A1 Injection vulnerability is currently ranked #1 on the OWASP Top 10 chart which means that it is responsible for a largeportion of public disclosures and security breaches.
So what is an injection vulnerability? Well, there are actually several types. Some of the most common types include SQLinjection, code injection and LDAP injection. With the different types of injection, the attacker will construct his attack in a different way.
SQL is an structured Query language that enables interaction with database servers. SQL commands such as INSERT, RETRIEVE, UPDATE, and DELETE are used to perform operations on the database.
SQL injection is a technique which attacker takes non-validated input vulnerabilities and inject SQL commands through webapplication that are executed in backend database.
Here an attacker could enter into network without providing any Authentication and gain highest privilege.
After attacker enters into the network, he will get access to sensitive date stored in the network.
Compromised data Integrity:
Attacker changes content of website by entering malicious contents.
Compromised Availability of data:
Using this technique attacker will delete sensitive and crucial information from database.
Remote Code Execution:
An attacker could modify, delete, or create data or even can create new accounts with full user rights on the servers that share files and folders. It allows an attacker to compromise the host operating system.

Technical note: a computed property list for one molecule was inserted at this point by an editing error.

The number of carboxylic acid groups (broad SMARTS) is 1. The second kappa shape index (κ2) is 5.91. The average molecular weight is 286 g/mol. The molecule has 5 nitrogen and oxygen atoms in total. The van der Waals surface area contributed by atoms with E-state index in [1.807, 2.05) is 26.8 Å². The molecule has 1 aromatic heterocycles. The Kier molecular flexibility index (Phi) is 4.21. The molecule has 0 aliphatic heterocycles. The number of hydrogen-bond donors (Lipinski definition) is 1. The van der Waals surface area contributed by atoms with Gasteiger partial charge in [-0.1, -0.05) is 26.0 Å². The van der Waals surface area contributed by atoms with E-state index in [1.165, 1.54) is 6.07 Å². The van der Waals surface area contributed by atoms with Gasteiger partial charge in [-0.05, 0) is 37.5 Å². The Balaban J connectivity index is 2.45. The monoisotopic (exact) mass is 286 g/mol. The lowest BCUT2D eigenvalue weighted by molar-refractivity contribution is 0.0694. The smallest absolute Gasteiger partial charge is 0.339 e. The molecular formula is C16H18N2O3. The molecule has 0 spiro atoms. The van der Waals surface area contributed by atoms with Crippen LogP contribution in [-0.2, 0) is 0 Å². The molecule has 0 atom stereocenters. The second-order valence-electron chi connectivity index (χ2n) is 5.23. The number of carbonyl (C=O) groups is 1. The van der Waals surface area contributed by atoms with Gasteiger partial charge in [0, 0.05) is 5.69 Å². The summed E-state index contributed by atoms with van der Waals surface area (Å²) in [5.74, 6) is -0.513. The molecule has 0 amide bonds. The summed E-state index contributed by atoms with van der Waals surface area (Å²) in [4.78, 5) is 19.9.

A1 Injection vulnerabilities also present some of the most significant risks when effectively exploited. Some of these risks include:
- Data loss or corruption
- Data theft.
- Unauthorized access.
- Denial of service.
- Complete host system takeover.
SQL QUERY Vulnerable to attack:
select count (*) FROM Users WHERE UserName=’ ” + txtUser.Text + ” ‘ AND passwords=’ ” + txtpassword.Text + ””’;
Similarly a blind text in framework make the framework vulnerable.
Query HQLQuery = session.createQuery(“FROM accounts WHERE custID=’“ + request.getParameter(“id”) + “‘”);
Understanding SQL Injection:
http://mydomain.com/test?Id=1 ↓ SELECT * FROM test WHERE ID = 1
Under normal circumstances it will probably translates down to SELECT * FROM test WHERE ID= 1 , there might be a table named test and it simply saying select ID no.1 from the table. We need to look over here for different class of information.